- Rebecca Vercoe

 

Read Ravinder’s Fairtrade review here and view her tea recipes here!



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  • Timothy Clarke says:

    A great result for the Fairtrade campaign, especially the benefits it brings to the workers and their families. It also sounds a magical place – perhaps they could diversify into tourism?

  • Flavour Tea Suppliers In India says:

    This is very nice blog !!! I like it.Flavour Tea Suppliers In India

  • Gillian Cheesman says:

    Dear Clipper Teas
    I love your organic Everyday Tea, I make it all the time and have converted many people to buy it for themselves….I love your super special Organic coffee which I drink just once a day when I’m not drinking your tea and last thing I make your Clipper natural, fair and delicious Hot Chocolate.
    I can truly believe your Tea grows in a beautiful place because it’s tastes so good and pure, and will enjoy it even more now I have seen where it comes from.
    I also support all Fair Trade products where possible, I visited India for an Retreat in January and saw for myself just how hard and long these people work and know they depend on and deserve a Fair wage.
    I Have been meaning to write for sometime to tell you this, thank you for the opportunity.
    Sincerely
    Gill

  • Kenneth Martin says:

    Very interesting story of history of the tea trade in Southern India. It all points the way that the tea that I drink which is Clipper Tea is a cut above the rest in all but the price which is still very competitive.

  • marilyn james says:

    My earl grey tea never tasted so good as it did today after I had read the above. Keep up the good work!!

  • Paula says:

    What a lovely journey and experience.
    Very overwellming.
    I am very happy to know that we are helping and supporting those projects somehow.
    Well done !

  • Angeline Cairns says:

    Clipper tea is just the best tea ever.

  • geraldine hayes says:

    very interesting reading!!

  • Susan Balfour says:

    What a lovely, inspiring and uplifting story. I always buy Clipper organic tea, and will continue to do so. I am so heartened that there are people who care about the wellbeing of their workers, and who look after the environment. It is so good to read a positive piece of news, when so much news from around the world is sad and depressing. I support Fairtrade whenever possible – long may it continue to be implemented around the world – trade should always be fair for everyone.

  • Jane Simmons says:

    Thanks for the extremely interesting update on where my tea comes from and the lives of the people who work on the Estates in South India.

    Well done to all for maintaining this invaluable connection with Fairtrade.

    Thank you.

  • Diane says:

    I am so pleased to read about the work Clipper do to improve the lives of the people in southern India. The parents there have exactly the same aspirations for their children that we have in the UK but all too often there are no means to achieve this – yet here we see happy workers with all the benefits of a good job, and good education for their children. I was surprised to hear they learn computing as well as English – both so important to make their way in the world we live in nowadays. I was also glad to read that education goes on to vocational training for older children and young adults …. this is the key to the whole country’s future. No wonder you are so rightly proud of what you’ve achieved! I, for my part, will happily continue to add my support by continuing to drink Clipper Teas (I prefer the taste anyway) now I can see what a vital role this has in continuing your work. More reports like this from time to time would be lovely so we don’t lose sight of what is important here.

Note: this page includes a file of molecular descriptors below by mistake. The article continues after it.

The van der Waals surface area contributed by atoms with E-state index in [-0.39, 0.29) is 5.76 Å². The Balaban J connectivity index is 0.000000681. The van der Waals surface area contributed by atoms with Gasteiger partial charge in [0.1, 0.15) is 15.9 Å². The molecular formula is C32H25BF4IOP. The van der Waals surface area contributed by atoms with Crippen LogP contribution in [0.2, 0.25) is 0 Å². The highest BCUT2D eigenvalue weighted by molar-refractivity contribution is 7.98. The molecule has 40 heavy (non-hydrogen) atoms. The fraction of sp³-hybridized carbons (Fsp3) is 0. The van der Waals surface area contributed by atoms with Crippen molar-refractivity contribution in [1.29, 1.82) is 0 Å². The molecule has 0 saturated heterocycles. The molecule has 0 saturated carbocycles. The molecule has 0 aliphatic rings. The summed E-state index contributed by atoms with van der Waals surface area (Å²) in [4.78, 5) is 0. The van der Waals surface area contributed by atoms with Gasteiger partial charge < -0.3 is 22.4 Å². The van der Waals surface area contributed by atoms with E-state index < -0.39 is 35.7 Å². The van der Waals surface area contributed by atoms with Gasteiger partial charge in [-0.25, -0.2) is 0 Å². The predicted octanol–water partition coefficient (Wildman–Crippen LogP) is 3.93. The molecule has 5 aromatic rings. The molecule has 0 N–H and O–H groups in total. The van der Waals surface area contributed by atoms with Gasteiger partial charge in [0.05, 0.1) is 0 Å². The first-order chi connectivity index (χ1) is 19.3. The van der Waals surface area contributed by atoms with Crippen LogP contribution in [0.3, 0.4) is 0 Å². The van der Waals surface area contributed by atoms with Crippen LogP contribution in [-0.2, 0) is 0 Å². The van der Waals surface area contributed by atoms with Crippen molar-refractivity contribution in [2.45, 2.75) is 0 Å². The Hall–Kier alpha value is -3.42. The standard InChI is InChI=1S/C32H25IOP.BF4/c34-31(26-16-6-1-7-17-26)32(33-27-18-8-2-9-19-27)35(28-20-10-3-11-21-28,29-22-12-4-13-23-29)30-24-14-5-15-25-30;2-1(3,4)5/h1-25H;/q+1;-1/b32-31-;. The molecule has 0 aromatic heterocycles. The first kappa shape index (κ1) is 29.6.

• Mr Peter H Jones says:

    A truly remarkable voyage – from clipper ship to wonderful teas at the same time as looking after the `family`

  • yvonne Mathie says:

    What a great review! I grew up in the Nilgiri hills surrounded by the tea bushes! ( Coonoor and Ooty). It was great to read of the support the tea workers and their families are getting with Clippers support of Fair trade and environmental policies. It certainly is a beautiful place and I’m glad you want to protect it and give back to the community.
    Yvonne

  • Jean Smith says:

    Reading this story is awe-inspiring, The people work so hard but are so happy, the children are a credit to them.

  • Sarah Waring says:

    I love Clipper te and reading this makes me feel I am making a good and informed choice when I choose to buy it. What a heartwarming story. Why cant all producers learn from this? It makes so much sense.

  • Alan Keith Richardws says:

    We have now been drinking Clipper Tea for the last three moths, and would not consider drinking any other tea. Keep up the good work!!